Post-Babylonian Artifact is a term my friend Brad Massengill came up with years and years and years ago. I have, in my 'collection,' a couple of Brad's PBAs, and am now happily making my own.

After eleven years of living in this lovely little house, I am finally getting around to putting up the trim. Why, you may wonder, has it taken me eleven years to get around to doing this? The truth is that I have paid for this to be done twice, and it never got done. Other things got done instead; there were some misunderstandings about what could be done for how much, and, well, it came down to me having to do it myself... Which meant I needed the tools to do it... And then I cut my hand off with the table saw... (No, no, not quite... It just seemed that way.) (There's a post about that somewhere here.)

So, finally, having overcome my reluctance to use the table saw again, I finished the floor, which meant I could do the trim. Then I decided I wanted to do the beadboard, which meant more trim, and then I had a vision... A vision of things sitting on top of the doors. Carved things. Suns. Moons. Stars. Hearts. Hands. All sorts of visions filled my head. Unfortunately, I don't carve and I'm not about to start trying. I do, however, have a jig saw, and thought perhaps I could create the thing I had seen with it.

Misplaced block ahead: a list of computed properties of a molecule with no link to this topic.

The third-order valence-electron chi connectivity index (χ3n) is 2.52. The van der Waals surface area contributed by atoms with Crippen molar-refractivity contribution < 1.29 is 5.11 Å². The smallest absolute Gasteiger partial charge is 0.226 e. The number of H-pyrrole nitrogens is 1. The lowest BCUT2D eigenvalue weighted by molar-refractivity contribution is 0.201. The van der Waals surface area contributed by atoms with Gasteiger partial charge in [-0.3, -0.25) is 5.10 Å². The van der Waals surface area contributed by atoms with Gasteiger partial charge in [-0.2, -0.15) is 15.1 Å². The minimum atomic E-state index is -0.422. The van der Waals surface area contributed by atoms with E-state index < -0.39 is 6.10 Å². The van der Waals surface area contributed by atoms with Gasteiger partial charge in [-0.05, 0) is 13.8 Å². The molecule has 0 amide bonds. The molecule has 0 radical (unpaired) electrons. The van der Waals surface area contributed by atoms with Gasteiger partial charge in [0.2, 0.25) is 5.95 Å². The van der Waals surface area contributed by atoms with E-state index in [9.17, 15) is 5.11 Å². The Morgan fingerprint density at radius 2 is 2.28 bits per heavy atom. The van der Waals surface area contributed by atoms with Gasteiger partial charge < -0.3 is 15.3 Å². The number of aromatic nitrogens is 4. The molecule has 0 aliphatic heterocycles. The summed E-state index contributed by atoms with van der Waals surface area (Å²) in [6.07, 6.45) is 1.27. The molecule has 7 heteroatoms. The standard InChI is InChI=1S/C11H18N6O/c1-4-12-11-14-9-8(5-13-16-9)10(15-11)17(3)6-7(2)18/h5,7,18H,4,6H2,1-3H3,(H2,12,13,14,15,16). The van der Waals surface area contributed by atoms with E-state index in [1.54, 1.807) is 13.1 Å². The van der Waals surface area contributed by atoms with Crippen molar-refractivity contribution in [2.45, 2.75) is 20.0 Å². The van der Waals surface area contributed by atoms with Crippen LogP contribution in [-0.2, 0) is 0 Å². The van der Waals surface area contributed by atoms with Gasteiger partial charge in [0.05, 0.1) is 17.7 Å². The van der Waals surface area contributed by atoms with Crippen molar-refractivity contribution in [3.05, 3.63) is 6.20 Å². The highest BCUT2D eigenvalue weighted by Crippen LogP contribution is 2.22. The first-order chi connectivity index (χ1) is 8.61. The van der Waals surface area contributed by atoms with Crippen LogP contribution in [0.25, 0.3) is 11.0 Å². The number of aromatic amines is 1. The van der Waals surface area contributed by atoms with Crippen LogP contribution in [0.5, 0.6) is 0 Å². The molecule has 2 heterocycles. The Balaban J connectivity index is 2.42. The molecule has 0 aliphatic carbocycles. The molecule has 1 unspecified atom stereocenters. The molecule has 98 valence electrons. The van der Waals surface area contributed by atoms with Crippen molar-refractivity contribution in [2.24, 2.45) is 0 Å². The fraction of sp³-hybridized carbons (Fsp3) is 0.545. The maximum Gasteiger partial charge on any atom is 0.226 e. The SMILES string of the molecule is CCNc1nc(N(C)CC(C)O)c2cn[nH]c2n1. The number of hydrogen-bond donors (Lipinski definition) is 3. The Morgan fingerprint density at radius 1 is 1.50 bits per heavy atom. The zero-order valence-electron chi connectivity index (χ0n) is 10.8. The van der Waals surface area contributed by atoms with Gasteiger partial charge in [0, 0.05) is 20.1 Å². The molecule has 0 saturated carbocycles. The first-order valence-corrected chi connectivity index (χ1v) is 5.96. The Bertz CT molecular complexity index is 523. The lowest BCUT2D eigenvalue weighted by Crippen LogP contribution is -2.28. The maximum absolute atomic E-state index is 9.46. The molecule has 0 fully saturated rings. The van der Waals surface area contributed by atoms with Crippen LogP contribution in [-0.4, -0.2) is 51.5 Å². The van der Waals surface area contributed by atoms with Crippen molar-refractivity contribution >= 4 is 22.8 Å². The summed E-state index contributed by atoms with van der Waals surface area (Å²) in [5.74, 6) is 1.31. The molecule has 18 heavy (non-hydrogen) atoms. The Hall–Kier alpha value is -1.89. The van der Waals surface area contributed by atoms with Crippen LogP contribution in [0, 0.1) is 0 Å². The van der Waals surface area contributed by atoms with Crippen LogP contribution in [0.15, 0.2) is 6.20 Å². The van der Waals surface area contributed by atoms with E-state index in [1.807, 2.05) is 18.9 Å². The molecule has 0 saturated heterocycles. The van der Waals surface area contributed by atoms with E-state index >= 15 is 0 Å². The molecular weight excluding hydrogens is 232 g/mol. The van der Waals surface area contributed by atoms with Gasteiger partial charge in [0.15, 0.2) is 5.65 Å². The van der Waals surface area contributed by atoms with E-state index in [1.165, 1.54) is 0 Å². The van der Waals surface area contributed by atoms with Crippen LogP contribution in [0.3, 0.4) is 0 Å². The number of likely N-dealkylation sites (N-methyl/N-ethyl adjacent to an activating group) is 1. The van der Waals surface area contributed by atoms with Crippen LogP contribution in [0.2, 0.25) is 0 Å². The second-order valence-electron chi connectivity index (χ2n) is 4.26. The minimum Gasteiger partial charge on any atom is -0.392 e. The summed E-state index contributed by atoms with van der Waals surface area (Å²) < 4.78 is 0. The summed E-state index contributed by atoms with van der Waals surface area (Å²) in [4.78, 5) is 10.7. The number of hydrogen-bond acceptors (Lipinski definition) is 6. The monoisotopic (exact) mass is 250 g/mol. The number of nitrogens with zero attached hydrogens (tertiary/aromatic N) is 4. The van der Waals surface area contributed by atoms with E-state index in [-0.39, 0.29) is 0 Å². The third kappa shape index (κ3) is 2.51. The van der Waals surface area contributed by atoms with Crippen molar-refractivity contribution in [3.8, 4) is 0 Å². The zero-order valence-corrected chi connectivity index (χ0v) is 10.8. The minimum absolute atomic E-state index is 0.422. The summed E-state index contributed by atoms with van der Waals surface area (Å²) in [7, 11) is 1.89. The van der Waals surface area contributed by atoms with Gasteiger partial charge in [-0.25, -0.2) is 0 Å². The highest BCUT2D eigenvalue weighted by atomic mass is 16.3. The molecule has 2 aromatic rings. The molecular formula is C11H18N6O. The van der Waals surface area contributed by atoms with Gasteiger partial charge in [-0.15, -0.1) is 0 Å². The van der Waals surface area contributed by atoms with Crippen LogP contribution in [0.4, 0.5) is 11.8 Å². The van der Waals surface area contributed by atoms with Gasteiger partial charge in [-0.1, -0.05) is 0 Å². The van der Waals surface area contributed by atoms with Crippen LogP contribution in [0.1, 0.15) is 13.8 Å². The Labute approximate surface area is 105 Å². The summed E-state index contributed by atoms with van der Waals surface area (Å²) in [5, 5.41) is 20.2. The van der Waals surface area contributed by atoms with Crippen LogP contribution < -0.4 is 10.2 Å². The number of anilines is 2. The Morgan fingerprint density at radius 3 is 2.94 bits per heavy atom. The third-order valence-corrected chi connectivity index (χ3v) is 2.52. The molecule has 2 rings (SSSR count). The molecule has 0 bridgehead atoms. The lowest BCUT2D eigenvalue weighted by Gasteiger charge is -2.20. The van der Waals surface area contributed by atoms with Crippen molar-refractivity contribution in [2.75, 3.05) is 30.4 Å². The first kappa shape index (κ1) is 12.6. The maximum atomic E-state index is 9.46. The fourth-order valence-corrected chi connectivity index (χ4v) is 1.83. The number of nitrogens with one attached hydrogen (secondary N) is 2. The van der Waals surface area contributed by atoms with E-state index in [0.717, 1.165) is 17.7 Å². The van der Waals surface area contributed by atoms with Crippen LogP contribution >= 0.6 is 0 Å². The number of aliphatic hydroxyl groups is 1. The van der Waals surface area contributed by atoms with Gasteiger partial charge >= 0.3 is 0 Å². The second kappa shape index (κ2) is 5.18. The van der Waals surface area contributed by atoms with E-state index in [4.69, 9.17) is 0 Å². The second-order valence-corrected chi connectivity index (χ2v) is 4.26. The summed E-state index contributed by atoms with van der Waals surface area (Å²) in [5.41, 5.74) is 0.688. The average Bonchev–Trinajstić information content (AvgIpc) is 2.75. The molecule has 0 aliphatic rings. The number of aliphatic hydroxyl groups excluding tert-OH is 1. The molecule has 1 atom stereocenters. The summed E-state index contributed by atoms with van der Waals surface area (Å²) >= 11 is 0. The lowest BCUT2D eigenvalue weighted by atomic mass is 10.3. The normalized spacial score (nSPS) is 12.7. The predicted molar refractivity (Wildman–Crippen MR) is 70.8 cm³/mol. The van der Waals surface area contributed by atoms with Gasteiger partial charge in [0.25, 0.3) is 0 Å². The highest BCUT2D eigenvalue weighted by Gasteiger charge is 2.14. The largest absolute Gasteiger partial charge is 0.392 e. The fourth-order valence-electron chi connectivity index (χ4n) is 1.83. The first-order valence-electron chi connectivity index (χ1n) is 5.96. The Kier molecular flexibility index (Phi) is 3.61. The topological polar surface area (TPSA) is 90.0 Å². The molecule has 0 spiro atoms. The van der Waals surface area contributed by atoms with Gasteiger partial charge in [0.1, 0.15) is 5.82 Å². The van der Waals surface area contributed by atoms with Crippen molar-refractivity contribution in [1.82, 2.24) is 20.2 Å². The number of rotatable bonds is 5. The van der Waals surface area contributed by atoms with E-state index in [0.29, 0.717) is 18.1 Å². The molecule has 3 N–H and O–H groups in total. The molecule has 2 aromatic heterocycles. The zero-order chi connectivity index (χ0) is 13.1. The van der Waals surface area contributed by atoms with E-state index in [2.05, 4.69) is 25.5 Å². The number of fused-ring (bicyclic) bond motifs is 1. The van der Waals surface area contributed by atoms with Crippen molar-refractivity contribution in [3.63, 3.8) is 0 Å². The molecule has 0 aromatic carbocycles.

It's a pediment. I'm not sure why something that goes on top of something is called a 'pediment.' It seems to me that a pediment should be at the foot of something,  but what do I know?

Somehow the whole Post-Babylonian thing is much in my mind these days. I have been reading with sheer and utter delight the Thursday Next series by Jason Fforde. It's a series of alternate reality detective novels set in a England in the mid-eighties where literature is much, much more important than it is in the generally accepted reality of 02010. (This blog is and always will be Y10K compliant.) (Unless I forget.) Don't bother if you're not into books or alternate reality or silliness. The books are sort of a cross between Philip K Dick and Brazil but in a literary vein. I loved PK in college, especially Do Androids Dream of Electric Sheep? and Ubik.

Friday, March 12, 2010

The sport of my mad mother...

Michael Nunley and me...

Looking through an old photo album today, I came across photos from my high school play, the one I 'acted' in. The one I helped with, Henry V, was a much better play, but I only helped with makeup and costumes on that one. I can remember speeches from Henry V - the ones my friend, Nancy Lee, as Chorus had - but none from TSOMMM. I don't think I did a very good job of remembering them at the time, come to think of it. As I recall, it wasn't the best play in the world, but I love these costumes... And the make up!
Wendy, John Samford, Phyllis Wheeler (at bottom), Joyce Fischer at left.

Don't we all look like vicious thugs? The costumes were made out of fake fur and were very hot, as I remember. As I recall there was a lot of snarling in the play. And here is one of my favorite photos from the play. It wasn't at the time, but somehow the image is oddly reminiscent of a more recent one. At least I didn't have to stand on a box and worry about electrodes being attached to my genitals...

Wednesday, March 10, 2010